In California, Latinos account for more than half of estimated beneficiaries, according to the California Pan-Ethnic Health Network.
The Latino population has grown expoentially in California, Texas and Arizona over the last decade. But health care for this minority hasn't kept pace. Latinos are most likely to be uninsured among all minorities in the nation. This is an expensive burden to states now.
"I think Latinos in the border states will benefit disproportionately, and well, if the Affordable Care Act is successfully implemented," said Dr. Robert Ross, president and CEO of The California Endowment. "I think you're beginning to see more support for the Affordable Care Act because of the benefits that can accrue to their community."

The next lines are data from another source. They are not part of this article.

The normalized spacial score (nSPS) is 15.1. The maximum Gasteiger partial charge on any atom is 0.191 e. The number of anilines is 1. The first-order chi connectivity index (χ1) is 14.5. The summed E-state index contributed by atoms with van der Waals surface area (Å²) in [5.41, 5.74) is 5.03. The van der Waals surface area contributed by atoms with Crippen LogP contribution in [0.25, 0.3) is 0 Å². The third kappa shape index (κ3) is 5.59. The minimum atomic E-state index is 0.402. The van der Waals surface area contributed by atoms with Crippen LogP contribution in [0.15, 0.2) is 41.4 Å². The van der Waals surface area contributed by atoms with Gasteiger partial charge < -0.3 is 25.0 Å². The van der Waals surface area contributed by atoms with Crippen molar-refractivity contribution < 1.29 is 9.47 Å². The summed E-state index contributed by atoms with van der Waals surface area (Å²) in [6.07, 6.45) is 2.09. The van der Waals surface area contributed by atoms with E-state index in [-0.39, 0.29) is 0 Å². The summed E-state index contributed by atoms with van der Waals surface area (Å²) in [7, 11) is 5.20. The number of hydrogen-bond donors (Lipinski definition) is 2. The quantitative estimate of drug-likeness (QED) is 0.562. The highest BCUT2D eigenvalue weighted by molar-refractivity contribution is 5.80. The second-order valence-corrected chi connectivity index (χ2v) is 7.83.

Health-care reform will not give benefits to undocumented immigrants -- an issue that's been hotly contested by both sides in the immigration debate.
"The undocumented will remain uninsured and our estimates are that of all the people who remain uninsured, between 40 and 50 percent of those will be undocumented," added Ross.
According to the White House, Latinos will make up roughly 28 percent of the 32 million uninsured Americans expected to gain medical coverage under health-care reform. The importance of health care reform to Latinos in California is mobilizing many in that community to fight to protect the law, which is expected to drastically change our current health disparity starting in 2014.